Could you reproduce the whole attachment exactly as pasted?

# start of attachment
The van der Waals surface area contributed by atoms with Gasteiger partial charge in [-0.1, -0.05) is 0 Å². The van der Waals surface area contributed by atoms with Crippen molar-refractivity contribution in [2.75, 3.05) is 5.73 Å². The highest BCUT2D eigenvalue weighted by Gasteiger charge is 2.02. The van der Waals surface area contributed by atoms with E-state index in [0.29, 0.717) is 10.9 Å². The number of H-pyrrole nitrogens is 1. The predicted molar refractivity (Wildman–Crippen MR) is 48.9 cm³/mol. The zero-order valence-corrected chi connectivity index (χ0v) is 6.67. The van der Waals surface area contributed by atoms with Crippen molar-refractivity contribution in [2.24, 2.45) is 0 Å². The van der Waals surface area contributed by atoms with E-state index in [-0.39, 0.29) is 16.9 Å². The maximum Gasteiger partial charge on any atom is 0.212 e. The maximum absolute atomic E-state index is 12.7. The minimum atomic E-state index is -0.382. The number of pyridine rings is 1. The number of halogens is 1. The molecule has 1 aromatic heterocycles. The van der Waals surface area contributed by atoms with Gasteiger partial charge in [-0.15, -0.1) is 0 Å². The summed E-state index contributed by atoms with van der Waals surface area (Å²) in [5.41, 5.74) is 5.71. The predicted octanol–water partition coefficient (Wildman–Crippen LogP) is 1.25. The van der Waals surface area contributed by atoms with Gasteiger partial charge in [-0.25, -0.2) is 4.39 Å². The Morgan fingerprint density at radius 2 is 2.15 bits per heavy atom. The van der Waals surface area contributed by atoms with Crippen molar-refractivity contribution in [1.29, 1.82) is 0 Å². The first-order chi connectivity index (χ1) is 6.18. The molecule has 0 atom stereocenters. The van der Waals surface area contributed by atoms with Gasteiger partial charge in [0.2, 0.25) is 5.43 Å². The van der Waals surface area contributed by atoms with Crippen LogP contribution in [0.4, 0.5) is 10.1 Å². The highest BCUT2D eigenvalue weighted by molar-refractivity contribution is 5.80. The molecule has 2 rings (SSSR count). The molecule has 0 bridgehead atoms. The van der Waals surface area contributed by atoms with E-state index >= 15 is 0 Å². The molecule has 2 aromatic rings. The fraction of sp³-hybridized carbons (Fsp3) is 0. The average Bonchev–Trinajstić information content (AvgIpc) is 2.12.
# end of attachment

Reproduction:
The van der Waals surface area contributed by atoms with Gasteiger partial charge in [-0.1, -0.05) is 0 Å². The van der Waals surface area contributed by atoms with Crippen molar-refractivity contribution in [2.75, 3.05) is 5.73 Å². The highest BCUT2D eigenvalue weighted by Gasteiger charge is 2.02. The van der Waals surface area contributed by atoms with E-state index in [0.29, 0.717) is 10.9 Å². The number of H-pyrrole nitrogens is 1. The predicted molar refractivity (Wildman–Crippen MR) is 48.9 cm³/mol. The zero-order valence-corrected chi connectivity index (χ0v) is 6.67. The van der Waals surface area contributed by atoms with Crippen molar-refractivity contribution in [2.24, 2.45) is 0 Å². The van der Waals surface area contributed by atoms with E-state index in [-0.39, 0.29) is 16.9 Å². The maximum Gasteiger partial charge on any atom is 0.212 e. The maximum absolute atomic E-state index is 12.7. The minimum atomic E-state index is -0.382. The number of pyridine rings is 1. The number of halogens is 1. The molecule has 1 aromatic heterocycles. The van der Waals surface area contributed by atoms with Gasteiger partial charge in [-0.15, -0.1) is 0 Å². The summed E-state index contributed by atoms with van der Waals surface area (Å²) in [5.41, 5.74) is 5.71. The predicted octanol–water partition coefficient (Wildman–Crippen LogP) is 1.25. The van der Waals surface area contributed by atoms with Gasteiger partial charge in [-0.25, -0.2) is 4.39 Å². The Morgan fingerprint density at radius 2 is 2.15 bits per heavy atom. The van der Waals surface area contributed by atoms with Crippen molar-refractivity contribution in [1.29, 1.82) is 0 Å². The first-order chi connectivity index (χ1) is 6.18. The molecule has 0 atom stereocenters. The van der Waals surface area contributed by atoms with Gasteiger partial charge in [0.2, 0.25) is 5.43 Å². The van der Waals surface area contributed by atoms with Crippen LogP contribution in [0.4, 0.5) is 10.1 Å². The highest BCUT2D eigenvalue weighted by molar-refractivity contribution is 5.80. The molecule has 2 rings (SSSR count). The molecule has 0 bridgehead atoms. The van der Waals surface area contributed by atoms with E-state index >= 15 is 0 Å². The molecule has 2 aromatic rings. The fraction of sp³-hybridized carbons (Fsp3) is 0. The average Bonchev–Trinajstić information content (AvgIpc) is 2.12.